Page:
ABSTRACT: Cervical artery dissection (CAD) is a frequent cause of ischemic stroke, and occasionally death, in young adults. Several lines of evidence suggest a genetic predisposition to CAD. However, previous genetic studies have been inconclusive mainly due to insufficient numbers of patients. Our hypothesis is that CAD is a multifactorial disease caused by yet largely unidentified genetic variants and environmental factors, which may interact. Our aim is to identify genetic variants associated with an increased risk of CAD and possibly gene-environment interactions.
We organized a multinational European network, Cervical Artery Dissection and Ischemic Stroke Patients (CADISP), which aims at increasing our knowledge of the pathophysiological mechanisms of this disease in a large group of patients. Within this network, we are aiming to perform a de novo genetic association analysis using both a genome-wide and a candidate gene approach. For this purpose, DNA from approximately 1100 patients with CAD, and 2000 healthy controls is being collected. In addition, detailed clinical, laboratory, diagnostic, therapeutic, and outcome data are being collected from all participants applying predefined criteria and definitions in a standardized way. We are expecting to reach the above numbers of subjects by early 2009.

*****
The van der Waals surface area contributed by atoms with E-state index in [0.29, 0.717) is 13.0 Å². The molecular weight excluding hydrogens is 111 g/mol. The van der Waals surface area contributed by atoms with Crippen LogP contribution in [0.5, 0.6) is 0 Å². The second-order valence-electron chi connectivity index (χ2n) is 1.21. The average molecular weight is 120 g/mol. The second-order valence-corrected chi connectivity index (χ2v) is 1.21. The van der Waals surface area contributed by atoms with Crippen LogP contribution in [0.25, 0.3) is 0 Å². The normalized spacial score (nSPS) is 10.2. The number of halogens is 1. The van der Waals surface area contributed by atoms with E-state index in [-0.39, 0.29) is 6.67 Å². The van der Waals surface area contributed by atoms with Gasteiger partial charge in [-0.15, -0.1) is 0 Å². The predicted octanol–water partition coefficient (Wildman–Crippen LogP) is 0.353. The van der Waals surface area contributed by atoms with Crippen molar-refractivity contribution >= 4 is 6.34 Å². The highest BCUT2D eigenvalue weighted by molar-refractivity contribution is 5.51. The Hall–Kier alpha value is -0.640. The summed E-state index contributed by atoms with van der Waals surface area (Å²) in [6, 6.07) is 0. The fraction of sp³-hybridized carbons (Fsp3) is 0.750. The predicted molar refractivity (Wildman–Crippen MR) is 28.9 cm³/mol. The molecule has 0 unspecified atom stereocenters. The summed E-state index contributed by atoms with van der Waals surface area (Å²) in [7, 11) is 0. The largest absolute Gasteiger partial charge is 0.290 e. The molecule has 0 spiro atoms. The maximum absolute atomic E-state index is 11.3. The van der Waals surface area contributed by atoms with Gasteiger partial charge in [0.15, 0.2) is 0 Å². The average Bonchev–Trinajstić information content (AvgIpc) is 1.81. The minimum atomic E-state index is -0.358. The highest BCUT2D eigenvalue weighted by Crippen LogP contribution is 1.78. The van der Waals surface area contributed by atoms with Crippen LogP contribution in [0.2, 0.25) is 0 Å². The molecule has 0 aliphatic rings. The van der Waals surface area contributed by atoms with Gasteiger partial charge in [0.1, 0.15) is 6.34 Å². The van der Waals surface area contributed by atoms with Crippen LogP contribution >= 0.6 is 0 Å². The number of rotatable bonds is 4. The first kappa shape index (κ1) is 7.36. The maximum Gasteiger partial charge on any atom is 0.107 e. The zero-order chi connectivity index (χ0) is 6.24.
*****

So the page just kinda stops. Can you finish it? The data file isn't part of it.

We present the strategy of a collaborative project searching for the genetic risk factors of CAD. The CADISP network will provide detailed and novel data on environmental risk factors and genetic susceptibility to CAD.
International Journal of Stroke 07/2009; 4(3):224-30. · 2.38 Impact Factor